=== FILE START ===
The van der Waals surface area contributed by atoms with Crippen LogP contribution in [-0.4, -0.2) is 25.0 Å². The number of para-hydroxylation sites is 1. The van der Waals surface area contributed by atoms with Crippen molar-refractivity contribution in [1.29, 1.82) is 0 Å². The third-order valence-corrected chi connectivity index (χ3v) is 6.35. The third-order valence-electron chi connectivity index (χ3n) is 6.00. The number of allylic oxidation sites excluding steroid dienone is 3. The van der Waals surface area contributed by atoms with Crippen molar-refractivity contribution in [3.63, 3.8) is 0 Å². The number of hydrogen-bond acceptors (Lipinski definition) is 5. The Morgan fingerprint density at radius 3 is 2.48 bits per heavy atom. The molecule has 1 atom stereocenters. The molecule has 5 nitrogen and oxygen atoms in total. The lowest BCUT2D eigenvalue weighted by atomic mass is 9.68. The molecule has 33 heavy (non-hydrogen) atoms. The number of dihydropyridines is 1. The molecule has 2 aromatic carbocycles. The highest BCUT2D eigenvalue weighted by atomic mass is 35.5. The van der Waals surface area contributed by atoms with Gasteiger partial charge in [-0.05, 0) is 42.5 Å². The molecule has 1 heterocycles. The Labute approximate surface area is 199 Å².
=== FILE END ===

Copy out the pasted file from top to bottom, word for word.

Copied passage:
The van der Waals surface area contributed by atoms with Crippen LogP contribution in [-0.4, -0.2) is 25.0 Å². The number of para-hydroxylation sites is 1. The van der Waals surface area contributed by atoms with Crippen molar-refractivity contribution in [1.29, 1.82) is 0 Å². The third-order valence-corrected chi connectivity index (χ3v) is 6.35. The third-order valence-electron chi connectivity index (χ3n) is 6.00. The number of allylic oxidation sites excluding steroid dienone is 3. The van der Waals surface area contributed by atoms with Crippen molar-refractivity contribution in [3.63, 3.8) is 0 Å². The number of hydrogen-bond acceptors (Lipinski definition) is 5. The Morgan fingerprint density at radius 3 is 2.48 bits per heavy atom. The molecule has 1 atom stereocenters. The molecule has 5 nitrogen and oxygen atoms in total. The lowest BCUT2D eigenvalue weighted by atomic mass is 9.68. The molecule has 33 heavy (non-hydrogen) atoms. The number of dihydropyridines is 1. The molecule has 2 aromatic carbocycles. The highest BCUT2D eigenvalue weighted by atomic mass is 35.5. The van der Waals surface area contributed by atoms with Gasteiger partial charge in [-0.05, 0) is 42.5 Å². The molecule has 1 heterocycles. The Labute approximate surface area is 199 Å².